>Last Night I Hit A Dog While I Was Driving

>Black lab hi-resImage via Wikipedia
First off, the dog is OK.  My “hit” was more of a “tap.”  But the “tap” was accompanied by a “yelp” and the “yelp” was followed with a run to (and an embrace by) the owners (a man and a woman walking on the side of the road).

Here’s how it happened….

I had to run out late last evening to return a vehicle to someone and pick up our own.  And, now that it’s finally getting dark in Alaska…it was dark.  I was almost home, just downhill from our house, and I was going about 15 MPH on our bumpy, dirt road.  So, I wasn’t going very fast.

I rounded a corner and saw two people on my right walking a dog…without a leash since that seems to be what most folks do around here.  And, for the most part, dogs will stick with their masters and, for the most part, there’s no trouble…for the most part.  So, I saw them and their dog to the right and I slowly swerved to the left side of the road to go wide around them.  This was what they call “defensive driving.”  I was paying attention to the road and the pedestrians and their dog.  And I made sure to slow down and move my car away from them.

However…

As I did this their OTHER DOG ran out of the brush to my left and right in front of the car.  No warning.  He was dark colored.  It was dark out.  He was running.   I slammed on my brakes.  I heard the female owner scream.  I stopped the car.  The owners ran over to the dog.  The dog seemed fine and was given a big hug.   We were all shook up.  I kept asking if the dog was OK.  They told me yes.  And then the female owner said, “You might want to drive a little slower there.” I asked if the dog was OK again and they told me yes and I drove up our hill….just 1/8 of a mile to our home.

I didn’t get very far because I was mad.  Very quickly I could feel myself getting mad inside.  Not only was I shaken up by the experience, but I was mad.  I WASN’T GOING FAST.  I was paying attention.  I wasn’t doing anything wrong.  They were the ones walking their dogs without leashes (although there’s a leash law in the town).  They had no flashlight.  Their dogs had no lights or reflective collars.   And here I was driving back to my house, made to feel like I was to blame.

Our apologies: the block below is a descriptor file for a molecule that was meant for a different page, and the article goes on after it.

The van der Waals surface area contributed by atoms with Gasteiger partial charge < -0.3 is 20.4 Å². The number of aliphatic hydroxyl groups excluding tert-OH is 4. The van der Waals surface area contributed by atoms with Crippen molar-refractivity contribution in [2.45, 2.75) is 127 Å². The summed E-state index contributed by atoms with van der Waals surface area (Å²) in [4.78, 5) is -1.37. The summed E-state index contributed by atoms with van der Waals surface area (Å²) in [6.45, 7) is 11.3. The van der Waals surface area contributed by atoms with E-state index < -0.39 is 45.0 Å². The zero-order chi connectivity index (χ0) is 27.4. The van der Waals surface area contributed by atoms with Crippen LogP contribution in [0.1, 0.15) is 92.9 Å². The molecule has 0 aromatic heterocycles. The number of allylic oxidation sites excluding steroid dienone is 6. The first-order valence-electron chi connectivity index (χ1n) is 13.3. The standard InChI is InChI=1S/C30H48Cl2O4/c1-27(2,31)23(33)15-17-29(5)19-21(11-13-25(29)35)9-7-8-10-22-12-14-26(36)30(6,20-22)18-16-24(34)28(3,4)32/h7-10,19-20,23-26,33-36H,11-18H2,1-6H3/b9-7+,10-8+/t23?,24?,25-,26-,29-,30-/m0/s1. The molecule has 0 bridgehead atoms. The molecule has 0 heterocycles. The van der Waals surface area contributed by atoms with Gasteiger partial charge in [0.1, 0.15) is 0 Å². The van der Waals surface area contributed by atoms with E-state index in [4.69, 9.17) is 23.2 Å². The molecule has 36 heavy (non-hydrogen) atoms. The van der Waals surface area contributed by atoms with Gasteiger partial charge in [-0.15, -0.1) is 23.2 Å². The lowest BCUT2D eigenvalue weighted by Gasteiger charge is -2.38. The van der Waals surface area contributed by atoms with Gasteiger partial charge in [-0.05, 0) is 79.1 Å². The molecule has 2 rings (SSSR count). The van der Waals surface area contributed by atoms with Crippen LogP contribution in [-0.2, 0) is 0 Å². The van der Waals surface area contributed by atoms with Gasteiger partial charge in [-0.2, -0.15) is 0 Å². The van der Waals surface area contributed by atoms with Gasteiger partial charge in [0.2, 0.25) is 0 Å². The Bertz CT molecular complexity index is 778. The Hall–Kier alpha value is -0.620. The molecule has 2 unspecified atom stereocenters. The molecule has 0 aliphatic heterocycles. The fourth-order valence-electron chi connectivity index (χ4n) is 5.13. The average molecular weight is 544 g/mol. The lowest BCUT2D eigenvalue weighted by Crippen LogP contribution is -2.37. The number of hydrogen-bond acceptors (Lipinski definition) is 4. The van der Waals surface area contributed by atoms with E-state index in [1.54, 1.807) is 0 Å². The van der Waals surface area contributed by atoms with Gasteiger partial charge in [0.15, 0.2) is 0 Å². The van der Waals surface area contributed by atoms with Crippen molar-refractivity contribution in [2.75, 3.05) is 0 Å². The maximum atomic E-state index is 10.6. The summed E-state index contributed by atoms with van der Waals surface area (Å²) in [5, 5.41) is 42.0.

Before actually reaching our home, I turned the car around.  I was mad.  I went back down the hill and…I was really mad but I was nice.  I asked again how their dog was…once or twice.  I told them how fast I was going and that I had swerved to the other side of the road to avoid them and had no idea a dog would come out of the brush right into my car.  And then I told them what I really wanted to tell them…that I understand the desire to walk your dog off-leash, but that there is a leash law that, in part, protects dogs from things just like this.

They said they’d been meaning to get reflective collars (which wouldn’t have helped here).

They were very nice and told me that I shouldn’t feel bad about this and I informed them that I knew enough about myself to know that I was going to feel bad about this…that I, too, was shaken up by it. 

I drove away again, knowing that, even though I was going to feel bad, I was going to refuse to feel guilty.  I was not the one to blame here.